When you try to empathize with another person, you realize that from your perspective, they are always the one in trouble or suffering.
A frequent occurrence in life is seeing people come and go. Some poignant realities of living a human life are that you’re the only one who’s there from start to finish, and that you’ll never know everything about anyone.
Life is a story where the protagonist, or “you,” is surrounded by other people who are mostly minor characters but some of whom play a major role in the story. You never get to know their thoughts or choose their actions, and you only ever see them onscreen as they do things and say things.
Most of the time, no matter how important their role in the story, these other people are just off-screen somewhere in the world doing whatever it is that they do.
The author had a surreal moment in which they realized that at that moment, as they were eating dinner with one of their favorite friends, they were the other person.
As I was walking home, I realized that I’m always off-screen in her story, and that I am a first-person protagonist only in my own life.
Of course this is true for you too. You are, by far, the Other Person in the world. There’s only one person to whom you are a first-person Protagonist – to everyone else you are always the other person in the elevator, booth, bed, car, parking garage.
There is a clear difference between acknowledging this basic idea that you are someone else to other people, and seeing yourself as the Other Person you constantly are – someone who’s sometimes physically present with a given Protagonist but usually not, whose inner world is invisible and only theoretical, who’s out of sight and out of mind most of the time, but might appear at the doorway, or in a car coming up the road. All Other People are exactly this sort of “visitor from outside”; all of us are Other People on some level.
Recognizing our status as a full-time Other Person can help us be more humble and more aware of the effect we have on others.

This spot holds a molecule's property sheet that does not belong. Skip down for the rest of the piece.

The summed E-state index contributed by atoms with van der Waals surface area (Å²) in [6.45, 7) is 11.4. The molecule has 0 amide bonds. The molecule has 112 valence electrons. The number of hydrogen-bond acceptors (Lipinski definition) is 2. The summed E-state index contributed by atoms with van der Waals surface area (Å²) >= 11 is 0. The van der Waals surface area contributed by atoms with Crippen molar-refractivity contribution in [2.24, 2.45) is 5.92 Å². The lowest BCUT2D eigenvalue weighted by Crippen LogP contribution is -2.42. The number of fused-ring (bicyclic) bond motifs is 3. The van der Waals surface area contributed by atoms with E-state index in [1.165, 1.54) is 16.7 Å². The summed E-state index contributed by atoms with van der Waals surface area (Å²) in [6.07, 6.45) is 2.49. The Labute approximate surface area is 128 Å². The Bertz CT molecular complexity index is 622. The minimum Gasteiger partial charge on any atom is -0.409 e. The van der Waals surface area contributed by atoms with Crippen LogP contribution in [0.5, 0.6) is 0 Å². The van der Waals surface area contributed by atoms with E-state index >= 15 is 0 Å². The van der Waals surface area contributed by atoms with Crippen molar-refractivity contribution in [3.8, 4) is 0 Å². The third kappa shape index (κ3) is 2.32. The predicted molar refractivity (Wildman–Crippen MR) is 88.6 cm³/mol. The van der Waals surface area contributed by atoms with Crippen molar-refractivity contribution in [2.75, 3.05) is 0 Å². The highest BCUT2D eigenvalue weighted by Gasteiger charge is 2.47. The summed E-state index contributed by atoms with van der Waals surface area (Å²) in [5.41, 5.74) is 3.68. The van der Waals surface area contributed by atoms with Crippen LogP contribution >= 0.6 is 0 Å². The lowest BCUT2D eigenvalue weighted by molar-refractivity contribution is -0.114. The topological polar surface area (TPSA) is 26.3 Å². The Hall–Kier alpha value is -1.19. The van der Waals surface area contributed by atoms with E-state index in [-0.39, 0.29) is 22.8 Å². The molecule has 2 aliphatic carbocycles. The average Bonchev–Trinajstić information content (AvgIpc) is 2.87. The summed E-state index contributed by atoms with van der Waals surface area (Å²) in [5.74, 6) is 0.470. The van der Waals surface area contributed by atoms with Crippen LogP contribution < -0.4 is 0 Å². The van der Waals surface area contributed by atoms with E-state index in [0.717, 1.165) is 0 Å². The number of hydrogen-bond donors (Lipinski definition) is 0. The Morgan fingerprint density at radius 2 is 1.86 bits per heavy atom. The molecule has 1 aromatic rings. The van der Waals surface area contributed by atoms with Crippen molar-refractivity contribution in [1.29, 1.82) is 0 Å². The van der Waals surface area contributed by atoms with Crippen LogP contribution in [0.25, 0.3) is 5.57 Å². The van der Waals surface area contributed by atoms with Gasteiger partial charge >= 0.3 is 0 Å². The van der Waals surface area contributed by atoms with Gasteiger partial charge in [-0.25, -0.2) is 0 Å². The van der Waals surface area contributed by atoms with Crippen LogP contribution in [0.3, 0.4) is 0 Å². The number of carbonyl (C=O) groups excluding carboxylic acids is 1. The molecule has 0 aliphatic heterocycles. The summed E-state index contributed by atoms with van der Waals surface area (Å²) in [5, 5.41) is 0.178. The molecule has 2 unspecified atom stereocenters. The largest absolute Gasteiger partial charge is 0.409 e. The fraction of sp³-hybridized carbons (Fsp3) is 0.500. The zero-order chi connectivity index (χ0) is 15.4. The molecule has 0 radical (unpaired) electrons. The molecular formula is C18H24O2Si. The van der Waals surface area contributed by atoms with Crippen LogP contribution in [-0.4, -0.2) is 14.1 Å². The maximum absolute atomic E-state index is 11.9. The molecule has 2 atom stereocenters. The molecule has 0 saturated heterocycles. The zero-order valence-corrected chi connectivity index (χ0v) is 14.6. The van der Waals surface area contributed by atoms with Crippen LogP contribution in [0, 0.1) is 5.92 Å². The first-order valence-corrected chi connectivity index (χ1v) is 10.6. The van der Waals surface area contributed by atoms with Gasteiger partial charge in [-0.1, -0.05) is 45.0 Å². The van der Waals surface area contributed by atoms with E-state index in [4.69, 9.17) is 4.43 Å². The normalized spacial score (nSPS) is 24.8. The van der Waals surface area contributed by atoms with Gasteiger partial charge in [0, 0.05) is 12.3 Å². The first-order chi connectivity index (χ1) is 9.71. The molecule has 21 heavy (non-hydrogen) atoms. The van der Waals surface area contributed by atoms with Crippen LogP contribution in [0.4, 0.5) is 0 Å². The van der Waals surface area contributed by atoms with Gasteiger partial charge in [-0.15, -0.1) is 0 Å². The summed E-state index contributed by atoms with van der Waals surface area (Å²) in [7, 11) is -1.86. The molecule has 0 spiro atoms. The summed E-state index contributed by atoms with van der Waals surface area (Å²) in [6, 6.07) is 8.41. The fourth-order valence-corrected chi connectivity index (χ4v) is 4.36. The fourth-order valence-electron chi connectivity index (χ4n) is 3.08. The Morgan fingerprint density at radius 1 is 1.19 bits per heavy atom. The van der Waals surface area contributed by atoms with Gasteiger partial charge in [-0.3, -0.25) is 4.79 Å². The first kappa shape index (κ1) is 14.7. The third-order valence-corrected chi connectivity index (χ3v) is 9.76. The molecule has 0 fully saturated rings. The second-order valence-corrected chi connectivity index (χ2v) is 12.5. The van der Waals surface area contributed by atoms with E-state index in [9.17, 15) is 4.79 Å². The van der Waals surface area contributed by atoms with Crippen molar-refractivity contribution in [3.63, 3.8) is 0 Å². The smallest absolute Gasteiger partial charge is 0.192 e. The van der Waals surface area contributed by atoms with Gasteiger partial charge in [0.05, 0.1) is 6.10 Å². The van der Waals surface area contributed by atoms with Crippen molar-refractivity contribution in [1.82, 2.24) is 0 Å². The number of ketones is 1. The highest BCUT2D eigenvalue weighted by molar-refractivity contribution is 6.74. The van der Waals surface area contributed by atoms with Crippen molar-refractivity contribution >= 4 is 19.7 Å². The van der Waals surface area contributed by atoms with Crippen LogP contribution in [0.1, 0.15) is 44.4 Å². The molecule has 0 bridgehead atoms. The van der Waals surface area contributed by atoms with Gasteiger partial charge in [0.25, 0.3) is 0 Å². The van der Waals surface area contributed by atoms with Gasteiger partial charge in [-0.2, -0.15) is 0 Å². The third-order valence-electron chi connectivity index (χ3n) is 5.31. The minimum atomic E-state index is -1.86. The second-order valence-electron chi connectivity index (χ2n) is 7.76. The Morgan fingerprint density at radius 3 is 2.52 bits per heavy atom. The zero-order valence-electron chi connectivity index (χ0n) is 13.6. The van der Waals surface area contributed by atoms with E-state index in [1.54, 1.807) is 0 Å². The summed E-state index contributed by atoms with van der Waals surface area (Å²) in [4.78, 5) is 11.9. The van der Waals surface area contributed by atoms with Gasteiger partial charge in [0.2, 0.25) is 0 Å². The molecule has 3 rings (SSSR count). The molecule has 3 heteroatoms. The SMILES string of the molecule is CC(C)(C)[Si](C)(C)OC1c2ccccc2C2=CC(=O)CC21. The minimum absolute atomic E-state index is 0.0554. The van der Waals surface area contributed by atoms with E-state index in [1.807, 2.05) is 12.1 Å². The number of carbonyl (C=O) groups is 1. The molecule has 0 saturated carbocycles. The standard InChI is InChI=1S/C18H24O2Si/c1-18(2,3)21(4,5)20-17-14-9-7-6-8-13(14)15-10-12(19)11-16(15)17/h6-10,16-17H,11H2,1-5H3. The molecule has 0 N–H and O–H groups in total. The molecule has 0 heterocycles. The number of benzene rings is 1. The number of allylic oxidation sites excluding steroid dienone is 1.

When it comes to being an Other Person, remember that your role is that of Mostly-Not-There Other Person. This will help you be a better person, no matter the situation.
It’s easy to take on the role of an Other Person when short interactions are involved, so it usually isn’t a big task. You can easily be more patient when you need help, and consciously tone down your frantic energy. You can also try to be less intent on getting your coffee made as quickly as you expect, and more intent on being a pleasant customer.
When you’re close to someone, it’s helpful to remember the qualities they love in you, and try embodying a bit of that for them right now. These efforts are short-term and often only last for a single moment, but they really matter to the person receiving them. This change can have a significant impact on who you are as an Other Person
Yes, it’s possible to become a better protagonist, and this is something that many people struggle with. However, being a better protagonist can be achieved by focusing on your responsibilities as the protagonist and improving upon the problems that are specific to your story.
There is no one right way to do this, so it will require some trial and error on your part.
As a protagonist, you’re constantly faced with the big questions about life – such as “What does it mean to be human?” and “How can I become a good person?”, among others. These are tough queries that have no definitive answers, which makes them all the more daunting.
Although we are focused on being the best Protagonists in our respective inner stories, others see only how we’re doing in our other, more public roles. If you think about what people are admired and remembered for, it’s always for their kind of Other Person they were.